This neighbourhood has been home to fishermen, Jesuits and members of the bourgeoisie. It was a Bohemian centre in the 80s becoming home to art galleries and newspapers and is still one of the places you must visit in Lisbon, whether to go out at night, have dinner or just stroll. 

The area began to be built up in the XV Century, according to a methodical scheme of buildings with little balconies, providing a backdrop of verandas used to hang out washing that can still be seen in different parts of Lisbon. 

It benefited from the fact that it survived the Lisbon earthquake of 1755 almost unscathed, leading to the opening of taverns and bordellos and gaining a shady reputation that in the past century attracted artists and intellectuals. 

The cultural and nightlife side of it remains popular today and some classics remain active since the 80s, such as the historic Pap’Açorda or popular bar Frágil, founded in 1982 on the site of an old bakery.

In 1994, with Lisbon named European Culture Capital, the Bairro Alto gained some new haunts, such as the Zé dos Bois Gallery, one of the most important cultural centres in the city.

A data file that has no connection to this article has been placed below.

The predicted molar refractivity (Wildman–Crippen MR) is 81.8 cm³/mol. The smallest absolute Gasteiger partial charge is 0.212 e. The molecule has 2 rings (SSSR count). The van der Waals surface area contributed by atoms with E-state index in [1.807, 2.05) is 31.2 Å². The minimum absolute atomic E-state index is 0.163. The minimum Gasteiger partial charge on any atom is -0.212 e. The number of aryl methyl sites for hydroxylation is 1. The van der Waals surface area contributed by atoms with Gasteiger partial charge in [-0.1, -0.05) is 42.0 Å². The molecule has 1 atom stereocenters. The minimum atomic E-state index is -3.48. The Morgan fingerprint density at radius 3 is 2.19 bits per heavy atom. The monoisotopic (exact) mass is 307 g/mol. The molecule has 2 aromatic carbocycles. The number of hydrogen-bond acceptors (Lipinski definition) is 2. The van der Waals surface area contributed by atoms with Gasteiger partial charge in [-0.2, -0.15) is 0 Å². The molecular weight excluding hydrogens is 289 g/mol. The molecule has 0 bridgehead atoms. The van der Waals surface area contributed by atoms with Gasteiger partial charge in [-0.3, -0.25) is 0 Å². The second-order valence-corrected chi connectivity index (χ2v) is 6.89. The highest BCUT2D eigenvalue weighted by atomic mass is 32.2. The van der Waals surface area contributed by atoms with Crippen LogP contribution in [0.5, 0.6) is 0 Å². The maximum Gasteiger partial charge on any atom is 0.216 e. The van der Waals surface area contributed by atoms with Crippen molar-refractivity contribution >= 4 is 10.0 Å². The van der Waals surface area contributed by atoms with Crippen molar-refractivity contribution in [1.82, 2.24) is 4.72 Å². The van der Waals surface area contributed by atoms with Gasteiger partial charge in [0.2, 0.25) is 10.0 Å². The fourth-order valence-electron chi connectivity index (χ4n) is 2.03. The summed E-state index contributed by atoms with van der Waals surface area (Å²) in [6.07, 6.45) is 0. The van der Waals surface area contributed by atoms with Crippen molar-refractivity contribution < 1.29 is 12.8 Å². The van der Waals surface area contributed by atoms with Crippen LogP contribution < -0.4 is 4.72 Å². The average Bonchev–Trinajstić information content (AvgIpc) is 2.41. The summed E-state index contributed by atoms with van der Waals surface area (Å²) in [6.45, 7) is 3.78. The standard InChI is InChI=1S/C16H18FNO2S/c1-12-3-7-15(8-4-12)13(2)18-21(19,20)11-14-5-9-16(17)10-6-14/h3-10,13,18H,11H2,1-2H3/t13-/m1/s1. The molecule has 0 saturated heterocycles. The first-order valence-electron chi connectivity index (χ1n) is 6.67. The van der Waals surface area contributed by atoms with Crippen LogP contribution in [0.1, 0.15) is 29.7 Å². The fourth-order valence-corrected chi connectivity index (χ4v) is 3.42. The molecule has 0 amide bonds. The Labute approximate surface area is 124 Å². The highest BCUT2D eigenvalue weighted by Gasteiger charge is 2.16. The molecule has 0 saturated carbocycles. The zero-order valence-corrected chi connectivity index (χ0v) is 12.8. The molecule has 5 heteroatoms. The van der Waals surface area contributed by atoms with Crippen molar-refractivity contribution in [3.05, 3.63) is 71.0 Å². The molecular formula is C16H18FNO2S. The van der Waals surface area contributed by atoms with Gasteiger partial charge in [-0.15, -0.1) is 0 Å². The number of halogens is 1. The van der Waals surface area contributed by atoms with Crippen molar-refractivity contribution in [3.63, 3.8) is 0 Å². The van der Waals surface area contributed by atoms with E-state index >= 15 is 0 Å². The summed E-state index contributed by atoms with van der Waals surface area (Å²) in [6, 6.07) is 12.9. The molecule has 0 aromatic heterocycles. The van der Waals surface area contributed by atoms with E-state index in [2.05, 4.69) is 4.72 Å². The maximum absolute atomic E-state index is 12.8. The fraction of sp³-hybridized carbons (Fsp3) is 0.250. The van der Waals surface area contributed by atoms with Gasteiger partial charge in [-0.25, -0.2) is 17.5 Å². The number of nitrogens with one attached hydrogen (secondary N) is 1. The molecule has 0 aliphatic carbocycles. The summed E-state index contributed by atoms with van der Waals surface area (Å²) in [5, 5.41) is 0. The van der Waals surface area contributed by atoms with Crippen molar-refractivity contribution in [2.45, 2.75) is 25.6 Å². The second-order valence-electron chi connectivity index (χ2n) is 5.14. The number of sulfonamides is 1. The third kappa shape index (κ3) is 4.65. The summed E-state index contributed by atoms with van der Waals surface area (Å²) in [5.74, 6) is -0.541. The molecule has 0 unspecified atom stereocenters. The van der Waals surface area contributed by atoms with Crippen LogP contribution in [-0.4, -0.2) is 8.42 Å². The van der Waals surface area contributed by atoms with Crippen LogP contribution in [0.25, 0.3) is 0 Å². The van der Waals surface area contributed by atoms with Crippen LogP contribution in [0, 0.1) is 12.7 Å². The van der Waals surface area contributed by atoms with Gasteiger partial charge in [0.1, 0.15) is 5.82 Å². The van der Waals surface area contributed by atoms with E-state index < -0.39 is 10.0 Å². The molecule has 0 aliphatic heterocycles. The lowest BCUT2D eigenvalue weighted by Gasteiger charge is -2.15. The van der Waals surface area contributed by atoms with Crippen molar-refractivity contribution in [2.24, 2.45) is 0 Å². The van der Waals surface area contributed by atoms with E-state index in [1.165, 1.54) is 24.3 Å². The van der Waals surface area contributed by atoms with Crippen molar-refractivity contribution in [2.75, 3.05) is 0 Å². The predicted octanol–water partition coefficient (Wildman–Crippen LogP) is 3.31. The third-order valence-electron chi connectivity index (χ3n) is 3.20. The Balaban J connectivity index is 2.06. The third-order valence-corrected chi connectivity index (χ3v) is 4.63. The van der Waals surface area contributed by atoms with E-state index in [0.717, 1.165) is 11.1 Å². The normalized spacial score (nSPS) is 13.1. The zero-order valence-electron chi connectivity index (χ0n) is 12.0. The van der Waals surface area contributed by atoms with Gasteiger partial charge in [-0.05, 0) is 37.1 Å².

The neighbourhood’s great charm lies precisely in the mix of local population, fashionistas and nightlife. And just outside of the Lisbon neighbourhood itself you can get one of the best views of Lisbon from the São Pedro de Alcântara Belvedere, visit the Bourgeoise Príncipe Real or the Bica sector. 




This is Lisbon’s downtown district. Located by the river, it is a commercial hub, marked by the style of the Marquês de Pombal period, with streets that lead straight down to the Tagus. 

The Baixa district is an important part of the city’s geography. Also known as the Baixa Pombalina, due to the fact that Pombal designed it following the great earthquake of 1755, it is easily identifiable by its octagonal layout. 

As you walk along the traditional Portuguese cobblestones of this Lisbon neighbourhood, to the sound of the tram, you might lose sight of the fact that you are in the administrative capital of Lisbon. This is where you will find structures such as City Hall or the Ministry of Finance, which forms one of the sides of the Praça do Comércio, or Terreiro do Paço, a Lisbon landmark. 

From this magnificent square you can walk right along the river, following along the Ribeira das Naus and the Cais das Colunas. Nowadays these are great spots just to sit back and enjoy the city and its view over the two bridges across the Tagus, but it used to be a bustling centre of activity with hundreds of ships arriving from the discoveries or from the trade routes, carrying Chinese porcelain or Indian spices.